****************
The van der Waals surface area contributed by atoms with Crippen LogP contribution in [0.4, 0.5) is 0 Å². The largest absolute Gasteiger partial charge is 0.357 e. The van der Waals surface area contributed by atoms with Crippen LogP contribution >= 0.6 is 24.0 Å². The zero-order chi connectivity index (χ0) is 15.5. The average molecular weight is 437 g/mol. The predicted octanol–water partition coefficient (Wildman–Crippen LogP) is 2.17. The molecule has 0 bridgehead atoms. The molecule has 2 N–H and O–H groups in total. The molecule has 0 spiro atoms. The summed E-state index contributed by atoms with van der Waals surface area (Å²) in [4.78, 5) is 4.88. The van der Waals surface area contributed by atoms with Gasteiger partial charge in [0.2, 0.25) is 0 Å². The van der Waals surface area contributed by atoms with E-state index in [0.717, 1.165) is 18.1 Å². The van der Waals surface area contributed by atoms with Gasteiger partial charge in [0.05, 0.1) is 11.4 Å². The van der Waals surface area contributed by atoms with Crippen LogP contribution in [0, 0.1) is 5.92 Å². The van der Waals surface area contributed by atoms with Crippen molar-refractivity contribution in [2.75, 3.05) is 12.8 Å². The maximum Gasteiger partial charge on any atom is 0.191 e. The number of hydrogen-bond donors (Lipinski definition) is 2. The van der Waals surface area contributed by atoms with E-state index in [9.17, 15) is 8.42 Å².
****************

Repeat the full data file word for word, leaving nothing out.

The van der Waals surface area contributed by atoms with Crippen LogP contribution in [0.4, 0.5) is 0 Å². The largest absolute Gasteiger partial charge is 0.357 e. The van der Waals surface area contributed by atoms with Crippen LogP contribution >= 0.6 is 24.0 Å². The zero-order chi connectivity index (χ0) is 15.5. The average molecular weight is 437 g/mol. The predicted octanol–water partition coefficient (Wildman–Crippen LogP) is 2.17. The molecule has 0 bridgehead atoms. The molecule has 2 N–H and O–H groups in total. The molecule has 0 spiro atoms. The summed E-state index contributed by atoms with van der Waals surface area (Å²) in [4.78, 5) is 4.88. The van der Waals surface area contributed by atoms with Gasteiger partial charge in [0.2, 0.25) is 0 Å². The van der Waals surface area contributed by atoms with E-state index in [0.717, 1.165) is 18.1 Å². The van der Waals surface area contributed by atoms with Gasteiger partial charge in [0.05, 0.1) is 11.4 Å². The van der Waals surface area contributed by atoms with Crippen LogP contribution in [0, 0.1) is 5.92 Å². The van der Waals surface area contributed by atoms with Crippen molar-refractivity contribution in [2.75, 3.05) is 12.8 Å². The maximum Gasteiger partial charge on any atom is 0.191 e. The number of hydrogen-bond donors (Lipinski definition) is 2. The van der Waals surface area contributed by atoms with E-state index in [9.17, 15) is 8.42 Å².